I'm kind of hiding out from social situations.  I don't really have anything good to say and I get tired of watching my friends feign interest in my uglier thoughts.  Not to mention the incredible case of the fake people I seem to have caught as of late.  So I'm hiding out.  I need to be doing some thinking and personal self-growth right now anyway so it all works in the end.  I feel guilty because I'm not out and about interacting, but... I don't have anything awesome to say right now. 

I've felt really awful lately because I've been holding myself responsible for things that I shouldn't because of my little "problem".  I don't need to fill every silent moment with the sound of my own voice; I need to work on being comfortable with my own silence again.  I'm never going to cure my Open-Mouth Insert-Foot Disorder and it doesn't matter how much prescription strength Tequila I can get my hands on (which really DOES help).  I've sat here blaming myself for OTHER PEOPLE saying things that go beyond Open-Mouth Insert-Foot Disorder.  And who honestly needs to take more responsibility for things like that?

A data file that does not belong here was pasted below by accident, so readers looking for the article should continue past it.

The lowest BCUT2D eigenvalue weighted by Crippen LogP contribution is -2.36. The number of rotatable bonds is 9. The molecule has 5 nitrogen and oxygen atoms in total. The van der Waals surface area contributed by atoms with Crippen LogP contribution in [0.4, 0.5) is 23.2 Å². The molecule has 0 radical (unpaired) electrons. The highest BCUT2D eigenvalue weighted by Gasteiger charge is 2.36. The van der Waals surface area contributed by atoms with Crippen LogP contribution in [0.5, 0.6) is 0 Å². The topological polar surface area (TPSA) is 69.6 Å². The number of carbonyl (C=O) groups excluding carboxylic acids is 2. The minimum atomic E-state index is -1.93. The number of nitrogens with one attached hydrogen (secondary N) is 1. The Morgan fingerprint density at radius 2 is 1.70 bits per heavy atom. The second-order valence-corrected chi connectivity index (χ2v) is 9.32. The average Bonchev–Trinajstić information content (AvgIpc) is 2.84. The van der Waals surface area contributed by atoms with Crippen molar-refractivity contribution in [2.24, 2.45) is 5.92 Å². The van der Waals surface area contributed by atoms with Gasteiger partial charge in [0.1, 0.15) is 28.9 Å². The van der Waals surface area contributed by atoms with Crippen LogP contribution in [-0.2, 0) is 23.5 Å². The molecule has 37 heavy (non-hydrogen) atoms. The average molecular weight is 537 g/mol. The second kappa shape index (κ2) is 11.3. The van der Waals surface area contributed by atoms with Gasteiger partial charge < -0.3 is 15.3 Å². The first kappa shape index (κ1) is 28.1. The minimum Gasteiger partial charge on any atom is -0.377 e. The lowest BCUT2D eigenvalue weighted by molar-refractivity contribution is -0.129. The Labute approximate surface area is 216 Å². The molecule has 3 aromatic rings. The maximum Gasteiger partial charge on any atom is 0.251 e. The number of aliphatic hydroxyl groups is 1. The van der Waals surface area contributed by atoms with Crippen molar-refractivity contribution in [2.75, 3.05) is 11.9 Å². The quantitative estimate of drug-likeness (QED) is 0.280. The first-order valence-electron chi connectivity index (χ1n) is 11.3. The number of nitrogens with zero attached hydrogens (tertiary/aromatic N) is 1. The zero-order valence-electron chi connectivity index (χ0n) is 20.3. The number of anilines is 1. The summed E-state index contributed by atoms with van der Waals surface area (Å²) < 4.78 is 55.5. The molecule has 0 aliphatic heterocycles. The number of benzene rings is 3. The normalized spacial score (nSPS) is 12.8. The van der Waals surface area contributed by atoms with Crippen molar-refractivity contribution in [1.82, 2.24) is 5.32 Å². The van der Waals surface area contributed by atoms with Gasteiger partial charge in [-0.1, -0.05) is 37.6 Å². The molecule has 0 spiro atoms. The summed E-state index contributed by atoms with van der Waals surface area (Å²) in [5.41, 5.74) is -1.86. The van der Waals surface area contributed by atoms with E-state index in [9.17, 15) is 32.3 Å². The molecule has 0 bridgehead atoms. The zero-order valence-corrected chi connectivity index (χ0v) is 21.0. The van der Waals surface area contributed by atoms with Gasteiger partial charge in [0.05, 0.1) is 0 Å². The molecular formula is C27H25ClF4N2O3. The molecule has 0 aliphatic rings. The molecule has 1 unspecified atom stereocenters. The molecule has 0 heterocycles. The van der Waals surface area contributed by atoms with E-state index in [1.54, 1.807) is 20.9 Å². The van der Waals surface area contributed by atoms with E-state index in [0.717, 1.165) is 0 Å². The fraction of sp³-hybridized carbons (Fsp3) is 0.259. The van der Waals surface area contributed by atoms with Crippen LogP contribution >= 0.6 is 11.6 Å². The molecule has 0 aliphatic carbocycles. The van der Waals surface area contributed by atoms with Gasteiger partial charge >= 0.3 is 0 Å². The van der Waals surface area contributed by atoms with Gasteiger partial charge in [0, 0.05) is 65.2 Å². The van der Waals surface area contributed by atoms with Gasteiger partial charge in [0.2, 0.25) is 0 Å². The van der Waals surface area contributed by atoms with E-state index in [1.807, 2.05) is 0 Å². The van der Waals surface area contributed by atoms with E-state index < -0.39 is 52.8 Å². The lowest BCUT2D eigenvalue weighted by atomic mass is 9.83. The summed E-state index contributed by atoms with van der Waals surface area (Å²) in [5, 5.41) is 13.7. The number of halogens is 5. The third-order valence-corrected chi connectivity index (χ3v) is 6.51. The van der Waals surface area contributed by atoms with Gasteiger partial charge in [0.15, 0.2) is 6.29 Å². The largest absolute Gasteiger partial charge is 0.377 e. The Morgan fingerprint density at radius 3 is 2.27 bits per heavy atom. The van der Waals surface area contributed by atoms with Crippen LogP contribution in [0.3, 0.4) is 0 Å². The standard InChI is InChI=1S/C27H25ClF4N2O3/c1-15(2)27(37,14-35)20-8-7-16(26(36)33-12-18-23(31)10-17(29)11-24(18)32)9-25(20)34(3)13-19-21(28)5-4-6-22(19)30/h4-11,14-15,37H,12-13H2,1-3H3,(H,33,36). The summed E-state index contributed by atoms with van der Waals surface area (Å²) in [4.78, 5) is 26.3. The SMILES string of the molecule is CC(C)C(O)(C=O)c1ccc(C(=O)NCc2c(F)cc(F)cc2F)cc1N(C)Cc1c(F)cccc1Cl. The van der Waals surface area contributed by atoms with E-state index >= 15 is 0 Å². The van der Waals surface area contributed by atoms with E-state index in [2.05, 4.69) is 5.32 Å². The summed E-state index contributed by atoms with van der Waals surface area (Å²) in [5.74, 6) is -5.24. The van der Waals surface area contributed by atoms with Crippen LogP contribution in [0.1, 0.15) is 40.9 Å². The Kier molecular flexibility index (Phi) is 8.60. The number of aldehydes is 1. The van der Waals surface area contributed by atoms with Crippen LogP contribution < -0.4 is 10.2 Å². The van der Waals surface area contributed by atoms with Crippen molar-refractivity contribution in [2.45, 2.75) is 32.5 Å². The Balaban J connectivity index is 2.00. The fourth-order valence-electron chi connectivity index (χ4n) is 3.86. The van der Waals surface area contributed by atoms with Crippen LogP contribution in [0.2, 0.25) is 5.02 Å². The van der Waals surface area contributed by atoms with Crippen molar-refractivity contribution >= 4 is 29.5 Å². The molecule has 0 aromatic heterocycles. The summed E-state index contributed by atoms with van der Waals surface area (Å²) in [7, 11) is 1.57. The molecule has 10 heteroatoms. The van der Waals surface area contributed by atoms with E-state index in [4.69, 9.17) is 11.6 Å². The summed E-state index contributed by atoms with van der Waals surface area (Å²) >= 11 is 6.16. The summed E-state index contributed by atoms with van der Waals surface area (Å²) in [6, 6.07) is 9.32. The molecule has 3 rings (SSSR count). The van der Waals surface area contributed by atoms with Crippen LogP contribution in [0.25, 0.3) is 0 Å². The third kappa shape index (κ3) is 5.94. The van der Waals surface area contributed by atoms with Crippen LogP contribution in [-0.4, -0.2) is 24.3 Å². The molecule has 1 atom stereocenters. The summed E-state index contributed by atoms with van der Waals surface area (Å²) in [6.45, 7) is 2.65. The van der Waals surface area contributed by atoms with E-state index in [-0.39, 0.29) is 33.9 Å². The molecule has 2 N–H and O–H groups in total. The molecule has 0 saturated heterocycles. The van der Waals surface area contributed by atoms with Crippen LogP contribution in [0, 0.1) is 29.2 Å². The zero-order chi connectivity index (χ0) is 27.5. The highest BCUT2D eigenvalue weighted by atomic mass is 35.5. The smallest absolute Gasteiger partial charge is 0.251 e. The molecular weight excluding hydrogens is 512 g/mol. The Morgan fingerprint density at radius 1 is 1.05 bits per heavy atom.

Maybe, just maybe... I'm doing alright.  I might be hiding out and avoiding social situations.  And things might take awhile to change after having been the girl who always has something to say, but it isn't like I'm still not going to slip up and say shitty inappropriate things... but for right now, I think I'm just going to focus on not saying anything if I don't have anything nice to say, and thinking before I speak and if I say something wrong, so be it.  But at least I'm not getting an ulcer.

1 comment:

  1. This right here is brilliant, I'm not an ass kisser either more of a kicker. 😉 I've seen it so much around me lately that I'll literally have to bite my tongue not to say anything incriminating. But a person can only swallow bullshit for so long till they can't stand the stink.